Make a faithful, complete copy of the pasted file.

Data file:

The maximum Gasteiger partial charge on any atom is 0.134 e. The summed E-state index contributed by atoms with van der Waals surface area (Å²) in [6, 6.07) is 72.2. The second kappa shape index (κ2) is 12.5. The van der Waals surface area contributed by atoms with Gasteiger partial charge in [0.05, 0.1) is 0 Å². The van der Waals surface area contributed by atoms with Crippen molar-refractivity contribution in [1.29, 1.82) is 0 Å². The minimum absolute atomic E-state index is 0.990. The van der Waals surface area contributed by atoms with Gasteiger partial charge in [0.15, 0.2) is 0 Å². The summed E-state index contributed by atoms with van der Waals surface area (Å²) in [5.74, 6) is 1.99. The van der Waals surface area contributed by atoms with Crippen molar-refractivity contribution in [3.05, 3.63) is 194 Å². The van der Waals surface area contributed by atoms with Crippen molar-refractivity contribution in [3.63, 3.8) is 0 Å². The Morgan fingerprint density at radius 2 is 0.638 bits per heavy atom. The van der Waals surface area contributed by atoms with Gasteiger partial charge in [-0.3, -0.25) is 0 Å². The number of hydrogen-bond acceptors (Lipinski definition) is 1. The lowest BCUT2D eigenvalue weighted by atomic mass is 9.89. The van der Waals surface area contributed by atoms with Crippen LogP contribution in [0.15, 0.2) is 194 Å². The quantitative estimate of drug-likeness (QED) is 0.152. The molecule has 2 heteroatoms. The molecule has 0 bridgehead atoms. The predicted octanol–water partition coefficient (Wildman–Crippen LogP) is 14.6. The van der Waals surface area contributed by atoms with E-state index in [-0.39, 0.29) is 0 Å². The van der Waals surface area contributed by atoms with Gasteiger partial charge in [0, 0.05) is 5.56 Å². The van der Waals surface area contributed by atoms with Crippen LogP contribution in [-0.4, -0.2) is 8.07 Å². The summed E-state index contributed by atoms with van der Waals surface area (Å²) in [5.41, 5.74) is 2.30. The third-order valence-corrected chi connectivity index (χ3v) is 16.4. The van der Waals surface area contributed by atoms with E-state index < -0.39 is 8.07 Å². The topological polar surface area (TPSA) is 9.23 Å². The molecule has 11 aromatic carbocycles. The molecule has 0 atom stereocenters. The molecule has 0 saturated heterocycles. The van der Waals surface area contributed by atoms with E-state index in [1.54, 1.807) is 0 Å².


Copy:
The maximum Gasteiger partial charge on any atom is 0.134 e. The summed E-state index contributed by atoms with van der Waals surface area (Å²) in [6, 6.07) is 72.2. The second kappa shape index (κ2) is 12.5. The van der Waals surface area contributed by atoms with Gasteiger partial charge in [0.05, 0.1) is 0 Å². The van der Waals surface area contributed by atoms with Crippen molar-refractivity contribution in [1.29, 1.82) is 0 Å². The minimum absolute atomic E-state index is 0.990. The van der Waals surface area contributed by atoms with Gasteiger partial charge in [0.15, 0.2) is 0 Å². The summed E-state index contributed by atoms with van der Waals surface area (Å²) in [5.74, 6) is 1.99. The van der Waals surface area contributed by atoms with Crippen molar-refractivity contribution in [3.05, 3.63) is 194 Å². The van der Waals surface area contributed by atoms with Crippen molar-refractivity contribution in [3.63, 3.8) is 0 Å². The Morgan fingerprint density at radius 2 is 0.638 bits per heavy atom. The van der Waals surface area contributed by atoms with Gasteiger partial charge in [-0.3, -0.25) is 0 Å². The number of hydrogen-bond acceptors (Lipinski definition) is 1. The lowest BCUT2D eigenvalue weighted by atomic mass is 9.89. The van der Waals surface area contributed by atoms with Crippen LogP contribution in [0.15, 0.2) is 194 Å². The quantitative estimate of drug-likeness (QED) is 0.152. The molecule has 2 heteroatoms. The molecule has 0 bridgehead atoms. The predicted octanol–water partition coefficient (Wildman–Crippen LogP) is 14.6. The van der Waals surface area contributed by atoms with E-state index in [-0.39, 0.29) is 0 Å². The van der Waals surface area contributed by atoms with Gasteiger partial charge in [0, 0.05) is 5.56 Å². The van der Waals surface area contributed by atoms with Crippen LogP contribution in [-0.4, -0.2) is 8.07 Å². The summed E-state index contributed by atoms with van der Waals surface area (Å²) in [5.41, 5.74) is 2.30. The third-order valence-corrected chi connectivity index (χ3v) is 16.4. The van der Waals surface area contributed by atoms with E-state index < -0.39 is 8.07 Å². The topological polar surface area (TPSA) is 9.23 Å². The molecule has 11 aromatic carbocycles. The molecule has 0 atom stereocenters. The molecule has 0 saturated heterocycles. The van der Waals surface area contributed by atoms with E-state index in [1.54, 1.807) is 0 Å².